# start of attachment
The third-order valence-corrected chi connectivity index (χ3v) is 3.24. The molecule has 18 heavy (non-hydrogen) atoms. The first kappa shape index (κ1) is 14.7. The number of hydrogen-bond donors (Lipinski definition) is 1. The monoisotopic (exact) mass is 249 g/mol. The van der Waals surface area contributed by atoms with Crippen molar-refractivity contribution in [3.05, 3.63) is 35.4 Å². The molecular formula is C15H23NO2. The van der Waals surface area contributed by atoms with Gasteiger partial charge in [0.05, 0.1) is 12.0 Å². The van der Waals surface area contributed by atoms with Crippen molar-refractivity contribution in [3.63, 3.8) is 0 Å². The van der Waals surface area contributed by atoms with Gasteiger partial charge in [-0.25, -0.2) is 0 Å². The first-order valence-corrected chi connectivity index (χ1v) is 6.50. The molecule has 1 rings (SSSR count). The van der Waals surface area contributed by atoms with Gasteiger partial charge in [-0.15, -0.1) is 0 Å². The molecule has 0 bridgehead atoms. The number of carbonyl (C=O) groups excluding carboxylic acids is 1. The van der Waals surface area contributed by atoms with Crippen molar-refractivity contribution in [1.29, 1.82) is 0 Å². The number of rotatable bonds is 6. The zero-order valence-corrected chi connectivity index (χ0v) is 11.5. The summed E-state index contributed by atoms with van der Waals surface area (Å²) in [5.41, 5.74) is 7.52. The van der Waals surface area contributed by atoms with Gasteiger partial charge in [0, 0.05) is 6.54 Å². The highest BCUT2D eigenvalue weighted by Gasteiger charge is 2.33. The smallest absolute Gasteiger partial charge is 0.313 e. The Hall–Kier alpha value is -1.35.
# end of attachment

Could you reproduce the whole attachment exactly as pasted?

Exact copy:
The third-order valence-corrected chi connectivity index (χ3v) is 3.24. The molecule has 18 heavy (non-hydrogen) atoms. The first kappa shape index (κ1) is 14.7. The number of hydrogen-bond donors (Lipinski definition) is 1. The monoisotopic (exact) mass is 249 g/mol. The van der Waals surface area contributed by atoms with Crippen molar-refractivity contribution in [3.05, 3.63) is 35.4 Å². The molecular formula is C15H23NO2. The van der Waals surface area contributed by atoms with Gasteiger partial charge in [0.05, 0.1) is 12.0 Å². The van der Waals surface area contributed by atoms with Crippen molar-refractivity contribution in [3.63, 3.8) is 0 Å². The van der Waals surface area contributed by atoms with Gasteiger partial charge in [-0.25, -0.2) is 0 Å². The first-order valence-corrected chi connectivity index (χ1v) is 6.50. The molecule has 1 rings (SSSR count). The van der Waals surface area contributed by atoms with Gasteiger partial charge in [-0.15, -0.1) is 0 Å². The molecule has 0 bridgehead atoms. The number of carbonyl (C=O) groups excluding carboxylic acids is 1. The van der Waals surface area contributed by atoms with Crippen molar-refractivity contribution in [1.29, 1.82) is 0 Å². The number of rotatable bonds is 6. The zero-order valence-corrected chi connectivity index (χ0v) is 11.5. The summed E-state index contributed by atoms with van der Waals surface area (Å²) in [5.41, 5.74) is 7.52. The van der Waals surface area contributed by atoms with Gasteiger partial charge in [0, 0.05) is 6.54 Å². The highest BCUT2D eigenvalue weighted by Gasteiger charge is 2.33. The smallest absolute Gasteiger partial charge is 0.313 e. The Hall–Kier alpha value is -1.35.